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Fairly widespread and likely increasing
State Wildlife Action Plan listed
“I was born on the prairies where the wind blew free and there was nothing to break the light of the sun. I was born where there were no enclosures.” – Geronimo
Natives of more western states than Massachusetts might scoff at the scrubby clearings that we Easterners call “prairies,” but such areas provide perfect habitat for the Prairie Warbler. This species abhors forests, and breeds in shrubby clearings and only the most open woodlands. Both human-caused and natural disturbances have created plenty of Prairie Warbler breeding habitat in the Commonwealth over the past several centuries. As forests reassert themselves, Prairie Warblers stand to lose habitat as a result of this natural succession.
The status of the Prairie Warbler as a breeding species in Massachusetts will forever be tied to the efforts of man. The Prairie Warbler has always been dependent upon that transition zone between forest and grassland, areas that today are called early successional or shrubland habitats and, as such, undoubtedly flourished in the early years of European settlement. Habitat change literally drives the distribution of this species. Nuttall observed Prairie Warblers near Mount Auburn in the 1830s, but by the time Brewster went looking for them at that same locale thirty years later, the birds were gone (Brewster 1906). Frank Chapman stated that while the species was widespread from the Gulf of Mexico to Massachusetts, because of its specific habitat needs, “even as a migrant, it is entirely wanting over large areas,” (Chapman 1907). Reforestation of the state during the twentieth century slowly began to squeeze the Prairie Warbler out of many Massachusetts locations.
Atlas 1 Distribution
The distribution of the Prairie Warbler in Atlas 1 was fairly lopsided toward the eastern regions, and overall the species was found in 38% of the blocks surveyed. The western and central ecoregions accounted for only 29% of the species range. A notable exception was the small Vermont Piedmont ecoregion, where Prairie Warblers were present in 7 out of 17 blocks. The Connecticut River Valley reported almost two dozen blocks with breeding Prairie Warblers, and the Lower Worcester Plateau had 54% block occupancy. Prairie Warbler distribution hit stride in the Coastal Plains, and the sandy Scrub Oak barrens of the Bristol/Narragansett Lowlands and the Cape and Islands had some of the highest concentrations in the state.
Atlas 2 Distribution and Change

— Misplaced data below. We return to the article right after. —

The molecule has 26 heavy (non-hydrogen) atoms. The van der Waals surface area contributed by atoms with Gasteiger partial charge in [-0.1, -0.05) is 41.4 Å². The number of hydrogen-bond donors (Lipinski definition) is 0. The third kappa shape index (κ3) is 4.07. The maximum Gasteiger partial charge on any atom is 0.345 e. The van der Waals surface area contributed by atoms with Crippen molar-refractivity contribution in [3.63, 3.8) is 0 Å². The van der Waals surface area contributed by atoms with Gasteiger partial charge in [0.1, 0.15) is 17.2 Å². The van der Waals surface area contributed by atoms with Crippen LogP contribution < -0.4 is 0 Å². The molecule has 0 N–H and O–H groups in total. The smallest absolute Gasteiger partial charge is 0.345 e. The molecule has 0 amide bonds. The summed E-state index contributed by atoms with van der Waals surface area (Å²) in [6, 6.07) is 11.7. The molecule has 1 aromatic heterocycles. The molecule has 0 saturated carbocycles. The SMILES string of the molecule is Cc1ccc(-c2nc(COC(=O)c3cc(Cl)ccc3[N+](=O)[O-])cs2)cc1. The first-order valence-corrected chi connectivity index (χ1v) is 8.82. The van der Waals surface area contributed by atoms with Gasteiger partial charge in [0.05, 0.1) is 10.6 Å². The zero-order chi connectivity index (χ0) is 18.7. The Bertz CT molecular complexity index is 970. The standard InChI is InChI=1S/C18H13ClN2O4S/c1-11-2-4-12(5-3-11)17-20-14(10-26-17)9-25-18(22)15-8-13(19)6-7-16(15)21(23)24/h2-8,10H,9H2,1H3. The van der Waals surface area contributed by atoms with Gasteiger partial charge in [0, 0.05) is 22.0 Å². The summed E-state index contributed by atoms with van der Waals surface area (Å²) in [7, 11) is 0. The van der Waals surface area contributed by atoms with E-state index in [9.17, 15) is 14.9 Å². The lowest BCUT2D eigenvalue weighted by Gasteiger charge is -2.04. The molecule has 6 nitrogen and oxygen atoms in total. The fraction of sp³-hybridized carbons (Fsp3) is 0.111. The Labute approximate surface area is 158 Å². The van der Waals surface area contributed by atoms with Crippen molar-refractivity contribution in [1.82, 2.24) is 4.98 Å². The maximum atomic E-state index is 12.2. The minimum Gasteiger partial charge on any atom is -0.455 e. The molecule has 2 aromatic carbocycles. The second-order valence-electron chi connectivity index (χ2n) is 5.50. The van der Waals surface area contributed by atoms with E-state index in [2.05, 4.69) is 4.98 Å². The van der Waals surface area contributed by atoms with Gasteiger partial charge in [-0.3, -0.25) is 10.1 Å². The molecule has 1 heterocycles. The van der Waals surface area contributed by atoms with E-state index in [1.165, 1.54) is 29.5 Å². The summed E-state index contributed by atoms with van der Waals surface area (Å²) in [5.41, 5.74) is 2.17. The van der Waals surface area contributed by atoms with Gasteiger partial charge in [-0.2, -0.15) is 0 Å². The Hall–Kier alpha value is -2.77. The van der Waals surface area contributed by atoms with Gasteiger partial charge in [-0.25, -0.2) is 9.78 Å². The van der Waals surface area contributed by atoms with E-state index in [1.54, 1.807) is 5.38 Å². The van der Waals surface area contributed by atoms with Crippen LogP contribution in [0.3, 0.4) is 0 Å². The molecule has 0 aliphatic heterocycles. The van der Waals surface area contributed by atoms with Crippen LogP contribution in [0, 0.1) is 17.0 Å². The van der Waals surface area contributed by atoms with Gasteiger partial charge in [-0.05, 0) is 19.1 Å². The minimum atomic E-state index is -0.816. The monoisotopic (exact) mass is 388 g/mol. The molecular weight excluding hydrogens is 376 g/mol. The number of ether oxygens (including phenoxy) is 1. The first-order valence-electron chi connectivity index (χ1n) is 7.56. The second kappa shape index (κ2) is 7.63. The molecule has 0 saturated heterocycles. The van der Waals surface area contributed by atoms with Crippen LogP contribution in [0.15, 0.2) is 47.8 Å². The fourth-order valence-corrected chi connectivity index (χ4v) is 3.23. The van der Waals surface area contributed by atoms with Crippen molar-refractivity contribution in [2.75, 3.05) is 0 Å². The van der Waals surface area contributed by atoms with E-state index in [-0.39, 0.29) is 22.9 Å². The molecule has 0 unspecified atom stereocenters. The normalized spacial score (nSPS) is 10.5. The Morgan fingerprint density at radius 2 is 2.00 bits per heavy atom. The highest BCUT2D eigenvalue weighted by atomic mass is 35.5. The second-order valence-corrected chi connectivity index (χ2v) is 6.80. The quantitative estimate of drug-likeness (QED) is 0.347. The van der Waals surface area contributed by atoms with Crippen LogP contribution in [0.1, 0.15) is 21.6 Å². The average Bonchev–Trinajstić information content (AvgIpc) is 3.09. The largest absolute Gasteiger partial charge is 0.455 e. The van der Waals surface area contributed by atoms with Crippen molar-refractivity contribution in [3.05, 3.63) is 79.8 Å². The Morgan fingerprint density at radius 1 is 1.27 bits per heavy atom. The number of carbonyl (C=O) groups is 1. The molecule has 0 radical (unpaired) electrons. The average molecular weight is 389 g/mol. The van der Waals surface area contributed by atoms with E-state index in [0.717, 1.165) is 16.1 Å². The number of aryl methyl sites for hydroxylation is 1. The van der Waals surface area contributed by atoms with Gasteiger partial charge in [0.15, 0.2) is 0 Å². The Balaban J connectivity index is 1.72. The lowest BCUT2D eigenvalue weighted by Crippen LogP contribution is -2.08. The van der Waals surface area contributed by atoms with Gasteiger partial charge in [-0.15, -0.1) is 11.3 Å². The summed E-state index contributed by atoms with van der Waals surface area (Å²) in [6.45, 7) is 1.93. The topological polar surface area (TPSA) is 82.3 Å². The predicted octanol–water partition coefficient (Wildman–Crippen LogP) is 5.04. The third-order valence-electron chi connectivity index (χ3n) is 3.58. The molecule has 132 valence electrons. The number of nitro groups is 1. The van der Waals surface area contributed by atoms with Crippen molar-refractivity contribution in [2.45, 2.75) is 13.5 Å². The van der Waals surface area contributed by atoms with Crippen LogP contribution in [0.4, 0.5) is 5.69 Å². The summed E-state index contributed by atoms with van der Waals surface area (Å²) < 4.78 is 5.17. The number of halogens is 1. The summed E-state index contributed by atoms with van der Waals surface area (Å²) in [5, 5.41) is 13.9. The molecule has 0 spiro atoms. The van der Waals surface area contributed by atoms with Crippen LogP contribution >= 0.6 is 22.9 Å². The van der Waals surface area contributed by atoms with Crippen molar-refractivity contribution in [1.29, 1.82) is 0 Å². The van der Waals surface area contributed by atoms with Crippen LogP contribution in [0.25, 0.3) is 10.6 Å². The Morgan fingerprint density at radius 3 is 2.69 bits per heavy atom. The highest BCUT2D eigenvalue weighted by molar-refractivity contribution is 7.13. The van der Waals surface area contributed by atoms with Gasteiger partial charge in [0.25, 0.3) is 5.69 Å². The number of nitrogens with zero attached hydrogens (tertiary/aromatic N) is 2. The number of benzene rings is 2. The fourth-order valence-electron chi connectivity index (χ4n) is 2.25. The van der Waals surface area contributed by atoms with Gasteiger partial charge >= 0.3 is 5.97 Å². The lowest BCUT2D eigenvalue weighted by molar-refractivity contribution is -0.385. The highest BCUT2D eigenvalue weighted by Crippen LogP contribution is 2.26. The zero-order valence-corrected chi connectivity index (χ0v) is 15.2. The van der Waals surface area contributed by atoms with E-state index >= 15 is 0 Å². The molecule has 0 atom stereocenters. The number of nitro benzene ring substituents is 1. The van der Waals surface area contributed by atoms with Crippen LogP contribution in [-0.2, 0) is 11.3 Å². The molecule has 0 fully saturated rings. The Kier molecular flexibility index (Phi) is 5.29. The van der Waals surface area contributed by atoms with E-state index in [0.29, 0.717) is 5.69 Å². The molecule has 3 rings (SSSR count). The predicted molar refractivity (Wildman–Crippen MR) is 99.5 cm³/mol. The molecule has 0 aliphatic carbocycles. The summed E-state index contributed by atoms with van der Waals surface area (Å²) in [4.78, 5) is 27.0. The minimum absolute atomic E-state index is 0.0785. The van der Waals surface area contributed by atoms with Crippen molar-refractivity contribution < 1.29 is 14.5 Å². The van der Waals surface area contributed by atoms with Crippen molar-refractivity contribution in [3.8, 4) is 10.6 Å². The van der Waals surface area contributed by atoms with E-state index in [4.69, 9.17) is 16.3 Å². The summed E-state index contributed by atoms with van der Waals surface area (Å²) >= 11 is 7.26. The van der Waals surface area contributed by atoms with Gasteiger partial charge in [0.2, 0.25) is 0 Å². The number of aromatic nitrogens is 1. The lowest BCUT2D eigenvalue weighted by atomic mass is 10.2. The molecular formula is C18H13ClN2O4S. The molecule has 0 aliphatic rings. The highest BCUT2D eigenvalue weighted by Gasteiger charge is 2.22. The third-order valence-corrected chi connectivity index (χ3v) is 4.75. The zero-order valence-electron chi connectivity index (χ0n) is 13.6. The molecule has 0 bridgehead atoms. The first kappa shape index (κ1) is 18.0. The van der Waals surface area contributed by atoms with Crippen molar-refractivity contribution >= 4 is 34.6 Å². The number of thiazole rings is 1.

Because they require what is usually an ephemeral habitat for breeding, Prairie Warblers are generally not reliably persistent in any one area, appearing and disappearing across the state as the landscape shifts. Their footprint increased overall to 46% of the blocks surveyed in Atlas 2, and the effort-controlled data showed an increase of 5%. The Berkshire Highlands and had net gains in Prairie Warbler distribution, and the sandplain grasslands of the Vermont Piedmont remained a small yet persistent haven for the species. The central lowlands in the Connecticut River Valley as well as the Worcester Plateau and Lower Worcester Plateau also gained many Prairie Warbler blocks. The species fared less well where it ran up against the Boston sprawl frontier in the Coastal Plains. Prairie Warblers appeared new in 53 blocks but vanished from 44, indicating plenty of movement within the region. All other eastern regions showed net losses of Prairie Warblers, though none more so than the Cape and Islands, where they disappeared from 26 blocks, but colonized only 16 blocks.
Atlas 1 Map
Atlas 2 Map
Atlas Change Map
% of Range
% of Range
Change in # Blocks
Change in % Blocks
Marble Valleys/Housatonic Valley
Lower Berkshire Hills
Connecticut River Valley
Lower Worcester Plateau
S. New England Coastal Plains and Hills
Bristol and Narragansett Lowlands
Cape Cod and Islands
The Breeding Bird Survey (BBS) shows significant declines in the Prairie Warbler’s abundance for Massachusetts, the New England/Mid-Atlantic Region, and the Eastern US overall. They fall into our “whispering bird” category – those species with a demonstrated stable or increasing breeding footprint from Atlas 2 data, but also a demonstrated decline in abundance from the BBS. This drives our final assessment that this is a species with a need for further monitoring and conservation action.